applying a force F=1\hspace{0.2cm}N we obtain a displacement x=0.005493 \hspace{0.2cm}m 



and k results:


k=30.96 \hspace{0.2 cm} Nm


Calculation of the inverted pendulum resonant frequency

Knowing the IP spring constant we can calculate the IP resonant frequency using the following analytical model.

The equation of motion is:

-k\theta+m_1g\frac{l_1}{2}sin\theta+m_2g(l_1+\frac{l_2}{2})sin\theta+m_3g(l_1+l_2+r_3)sin\theta=I\ddot \theta

using the small-angles approximation we obtain:

I\ddot \theta+[k-m_1g\frac{l_1}{2}-m_2g(l_1+\frac{l_2}{2})-m_3g(l_1+l_2+r_3)]\theta=0

And the resonant frequency is


Where moment of inertia I is:


By plotting the f_{IP} expression above we can see that f_{IP} decreases as m_3 increases, as expected. We can also see that the spherical mass on top of the inverted pendulum, m_3, should be about 8.99 kg to reach the desired resonant frequency of 40 mHz.

This value is not realistic, but in order to reach the 40 mHz resonant frequency we can also change the bottom cylinder parameters and make k smaller.

Note: to make m_3 increase I made r_3 increase keeping the total length of the IP constant.

Attachment 1: foto_IP.jpg
  1989   Mon Jul 27 16:15:24 2015 MeganMiscSeismometerDB 25 Punches

Today I added the two DB 25 punches into the last side panel of the seismometer enclosure. These will be used to get the electronics wires from inside the enclosure to outside. 

Attachment 1: IMG_5402.JPG
  1988   Fri Jul 24 17:59:39 2015 ranaMiscSeismometerMini thermal enclosure test

I've ordered some thermal paste (should show up at the 40m on Wednesday) for the thermistors and 2 silicone heaters for the panels. The silicone heaters are from McMaster (picked by Megan) and should allow us to deliver ~15 W of heat to the panels if we wire them in series.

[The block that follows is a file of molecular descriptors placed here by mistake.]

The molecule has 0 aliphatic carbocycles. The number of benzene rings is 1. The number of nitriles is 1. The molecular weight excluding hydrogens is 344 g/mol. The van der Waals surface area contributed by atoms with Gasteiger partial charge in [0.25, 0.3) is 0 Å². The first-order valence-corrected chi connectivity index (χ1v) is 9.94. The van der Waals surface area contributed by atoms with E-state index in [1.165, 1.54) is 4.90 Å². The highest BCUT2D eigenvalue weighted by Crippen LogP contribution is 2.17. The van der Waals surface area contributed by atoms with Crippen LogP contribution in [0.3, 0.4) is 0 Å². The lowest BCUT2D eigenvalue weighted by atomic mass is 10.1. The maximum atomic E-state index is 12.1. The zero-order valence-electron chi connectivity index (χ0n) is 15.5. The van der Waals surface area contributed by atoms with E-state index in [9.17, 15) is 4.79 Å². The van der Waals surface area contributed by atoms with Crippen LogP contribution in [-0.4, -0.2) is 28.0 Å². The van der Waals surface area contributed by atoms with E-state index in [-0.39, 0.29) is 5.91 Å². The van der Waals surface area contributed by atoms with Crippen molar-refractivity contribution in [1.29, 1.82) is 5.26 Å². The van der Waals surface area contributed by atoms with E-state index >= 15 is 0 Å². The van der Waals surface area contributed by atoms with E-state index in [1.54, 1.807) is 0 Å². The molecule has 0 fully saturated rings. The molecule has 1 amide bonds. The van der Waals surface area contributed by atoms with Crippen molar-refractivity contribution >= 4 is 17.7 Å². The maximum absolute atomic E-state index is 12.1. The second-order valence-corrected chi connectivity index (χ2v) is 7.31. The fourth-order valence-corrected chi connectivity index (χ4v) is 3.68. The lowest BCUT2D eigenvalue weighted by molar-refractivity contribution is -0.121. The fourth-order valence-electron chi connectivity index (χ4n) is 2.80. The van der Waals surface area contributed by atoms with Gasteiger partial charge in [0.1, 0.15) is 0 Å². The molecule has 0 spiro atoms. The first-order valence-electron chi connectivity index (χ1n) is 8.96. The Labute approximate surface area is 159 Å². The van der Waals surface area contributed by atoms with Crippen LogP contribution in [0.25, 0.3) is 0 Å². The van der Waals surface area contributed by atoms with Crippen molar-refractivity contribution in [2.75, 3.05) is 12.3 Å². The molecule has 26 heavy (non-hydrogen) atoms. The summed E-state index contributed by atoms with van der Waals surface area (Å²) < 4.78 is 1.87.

The heat capacity of Aluminum is ~0.9 J/g/K or 45000 J/K for a 50 kg chunk. With no heat loss, that means it ought to take (45e4 J)/(15 J/s) ~ 9 hours to heat up the whole thing. Which is OK for maintaining the temperature, but pretty painful from the standpoint of initial warm up.

Perhaps we ought to just use the power supply we used for the reference cavity heaters. That one is too noisy for any kind of precision measurement, but ought to let us test the time constants of the box.

  1987   Fri Jul 24 15:55:05 2015 MeganMiscSeismometerMini thermal enclosure test

Today I built a miniature thermal enclosure in order to test the temperature controller box. I found a small aluminum box and surrounded it with scrap pieces of foam.

I soldered extension wires to the leads of the thermistor and the heater, and to these extension wires I soldered small pieces of resistor wire that fit into the main output connection on the back of the controller. The heater was then adhered to the inside of the aluminum box (via its own sticker-back), and the thermistor was attached near the heater via masking tape.